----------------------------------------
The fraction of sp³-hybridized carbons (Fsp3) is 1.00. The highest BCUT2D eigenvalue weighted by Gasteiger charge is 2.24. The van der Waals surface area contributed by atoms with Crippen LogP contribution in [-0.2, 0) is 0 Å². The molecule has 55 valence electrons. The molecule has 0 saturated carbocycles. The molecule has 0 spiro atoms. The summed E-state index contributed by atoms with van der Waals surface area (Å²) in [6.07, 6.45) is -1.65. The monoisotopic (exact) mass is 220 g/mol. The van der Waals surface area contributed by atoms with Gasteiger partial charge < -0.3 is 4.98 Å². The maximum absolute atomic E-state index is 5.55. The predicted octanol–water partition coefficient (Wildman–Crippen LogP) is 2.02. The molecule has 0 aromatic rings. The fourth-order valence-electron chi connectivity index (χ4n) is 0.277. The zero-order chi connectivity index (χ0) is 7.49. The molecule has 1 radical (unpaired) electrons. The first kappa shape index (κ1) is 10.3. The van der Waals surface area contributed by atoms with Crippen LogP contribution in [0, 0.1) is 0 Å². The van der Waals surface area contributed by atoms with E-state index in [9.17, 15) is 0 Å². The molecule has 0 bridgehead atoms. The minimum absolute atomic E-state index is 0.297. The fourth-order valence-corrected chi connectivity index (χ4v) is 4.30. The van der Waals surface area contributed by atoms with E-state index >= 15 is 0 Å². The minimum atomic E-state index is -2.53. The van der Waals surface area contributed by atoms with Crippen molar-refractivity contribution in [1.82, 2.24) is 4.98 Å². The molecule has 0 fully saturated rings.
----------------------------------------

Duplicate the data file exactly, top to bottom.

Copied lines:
The fraction of sp³-hybridized carbons (Fsp3) is 1.00. The highest BCUT2D eigenvalue weighted by Gasteiger charge is 2.24. The van der Waals surface area contributed by atoms with Crippen LogP contribution in [-0.2, 0) is 0 Å². The molecule has 55 valence electrons. The molecule has 0 saturated carbocycles. The molecule has 0 spiro atoms. The summed E-state index contributed by atoms with van der Waals surface area (Å²) in [6.07, 6.45) is -1.65. The monoisotopic (exact) mass is 220 g/mol. The van der Waals surface area contributed by atoms with Gasteiger partial charge < -0.3 is 4.98 Å². The maximum absolute atomic E-state index is 5.55. The predicted octanol–water partition coefficient (Wildman–Crippen LogP) is 2.02. The molecule has 0 aromatic rings. The fourth-order valence-electron chi connectivity index (χ4n) is 0.277. The zero-order chi connectivity index (χ0) is 7.49. The molecule has 1 radical (unpaired) electrons. The first kappa shape index (κ1) is 10.3. The van der Waals surface area contributed by atoms with Crippen LogP contribution in [0, 0.1) is 0 Å². The van der Waals surface area contributed by atoms with E-state index in [9.17, 15) is 0 Å². The molecule has 0 bridgehead atoms. The minimum absolute atomic E-state index is 0.297. The fourth-order valence-corrected chi connectivity index (χ4v) is 4.30. The van der Waals surface area contributed by atoms with E-state index >= 15 is 0 Å². The minimum atomic E-state index is -2.53. The van der Waals surface area contributed by atoms with Crippen molar-refractivity contribution in [1.82, 2.24) is 4.98 Å². The molecule has 0 fully saturated rings.